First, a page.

Lublin Airport

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Lublin Airport
Port Lotniczy Lublin
Lublin Airport 2013-01-09 10.JPG
Airport type Public
Serves Lublin, Poland
Location Świdnik
Opened December 17, 2012 (2012-12-17)
Focus city for Wizz Air
Elevation AMSL 193 m / 633 ft
Coordinates 51°14′25.00″N 022°42′49.00″E / 51.2402778°N 22.7136111°E / 51.2402778; 22.7136111Coordinates: 51°14′25.00″N 022°42′49.00″E / 51.2402778°N 22.7136111°E / 51.2402778; 22.7136111
LUZ is located in Poland
Location of the airport in Poland
Direction Length Surface
m ft
06/24 1,200 3,937 Grass
07/25 2,520 8,267 Asphalt
Statistics (2016)
Passengers 377,606
Aircraft Movements 4,234
Sources: GCM,[1] STV[2]

Lublin Airport (Port Lotniczy Lublin) (IATA: LUZICAO: EPLB) is an airport in Poland serving Lublin and the surrounding region. The site is located about 10 km (6.2 miles) east of central Lublin, adjacent to the town of Świdnik. The airport has a 2520 × (45 + 2 × 7.5) m runway (8,270 × 200 ft), and the terminal facilities are capable of handling 4 Boeing 737-800 class aircraft simultaneously.[3] Construction began in the fall of 2010[4] and the official opening took place on December 17, 2012.[5][6] The new airport replaced the grass airstrip (1,200 × 50 m or 1,312 × 55 yd), which had served the PZL-Świdnik helicopter factory, and was known as Świdnik Airport with the ICAO identifier EPSW.


Early years[edit]

The construction of the Świdnik airfield began in 1935 and it was officially opened on June 4, 1939.[7] It was to serve as a training centre with a pilot school, and was built by the Airborne and Antigas Defence League, a mass organisation propagating aviation among the general public. During World War II, it was used by the Luftwaffe after Poland was occupied in September 1939, and then by the Soviet Air Force once Lublin was captured by the Red Army in July, 1944. The Germans destroyed the airfield's buildings before withdrawing.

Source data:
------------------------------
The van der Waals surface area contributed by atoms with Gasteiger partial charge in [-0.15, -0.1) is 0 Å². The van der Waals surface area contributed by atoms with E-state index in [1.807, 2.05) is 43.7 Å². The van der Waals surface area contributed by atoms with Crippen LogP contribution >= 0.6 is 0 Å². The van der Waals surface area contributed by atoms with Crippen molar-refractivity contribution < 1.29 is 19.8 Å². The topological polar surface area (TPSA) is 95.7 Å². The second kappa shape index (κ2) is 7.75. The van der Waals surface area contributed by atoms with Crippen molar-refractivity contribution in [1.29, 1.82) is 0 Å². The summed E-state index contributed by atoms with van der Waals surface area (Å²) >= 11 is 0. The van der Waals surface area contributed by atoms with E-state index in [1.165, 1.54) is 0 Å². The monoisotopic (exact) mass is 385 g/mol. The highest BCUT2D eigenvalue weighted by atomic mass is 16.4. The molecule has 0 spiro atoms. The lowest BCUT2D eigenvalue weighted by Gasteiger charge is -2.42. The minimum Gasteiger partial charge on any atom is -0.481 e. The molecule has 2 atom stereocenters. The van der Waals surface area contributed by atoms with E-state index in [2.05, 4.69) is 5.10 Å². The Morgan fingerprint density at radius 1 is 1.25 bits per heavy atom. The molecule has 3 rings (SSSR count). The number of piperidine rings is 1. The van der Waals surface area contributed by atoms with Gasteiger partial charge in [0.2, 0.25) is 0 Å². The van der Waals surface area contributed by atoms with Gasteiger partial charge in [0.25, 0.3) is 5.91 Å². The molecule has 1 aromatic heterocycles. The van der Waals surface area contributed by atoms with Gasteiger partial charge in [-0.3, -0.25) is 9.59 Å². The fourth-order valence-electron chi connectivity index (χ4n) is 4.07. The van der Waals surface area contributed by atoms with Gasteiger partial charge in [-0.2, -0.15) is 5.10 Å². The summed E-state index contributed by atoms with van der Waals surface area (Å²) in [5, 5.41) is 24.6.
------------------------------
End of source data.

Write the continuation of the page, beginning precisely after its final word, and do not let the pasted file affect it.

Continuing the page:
After World War II[edit]

The airport opened for passenger traffic on 30 November 1945. A domestic service was opened with flight number 1/2 that flew the route Warsaw – Łódź – Kraków – Rzeszów – Lublin – Warsaw. There is little literature on the early domestic services from Lublin airport. The route was later discontinued and Lublin lost all domestic services. In 1949, the Polish government made a decision to build an aviation factory in Świdnik, located next to the airfield.[8] It assembled its first helicopters in 1956, with full-scale production beginning in 1957.[9]

The factory employed some staff from the pre-war Lubelska Wytwórnia Samolotów, an airplane manufacturer in Lublin that functioned from 1936 to 1939, being itself the successor of Plage i Laśkiewicz factory which functioned between 1920 and 1935. That factory had its own airfield within the Lublin city limits,[10][11] but it was closed and built over after the war. One of the streets running through the area where the airfield used to be is named Lotnicza (Aviation Street).

Current facilities[edit]

The need for an air terminus in Lublin, the 9th biggest city in Poland, has been felt for the better half of 20th century. In 2008, the project received 84.1 million financing backing from the European Union.[12] Subsequently, the airport design competition was won by a Polish-Spanish consortium of SENER Ingeniería y Sistemas (engineering & master plan) and Warsaw-based architectural firm ARÉ (architecture).[13] The architectural design was well received by the design community; however the fit and finish of the completed terminal building fell short of the winning proposal.[14] The contract to build the runway was signed in August, 2011, with completion in late 2012.[4] Operations commenced on December 17, 2012 with a Category I instrument landing system.[4]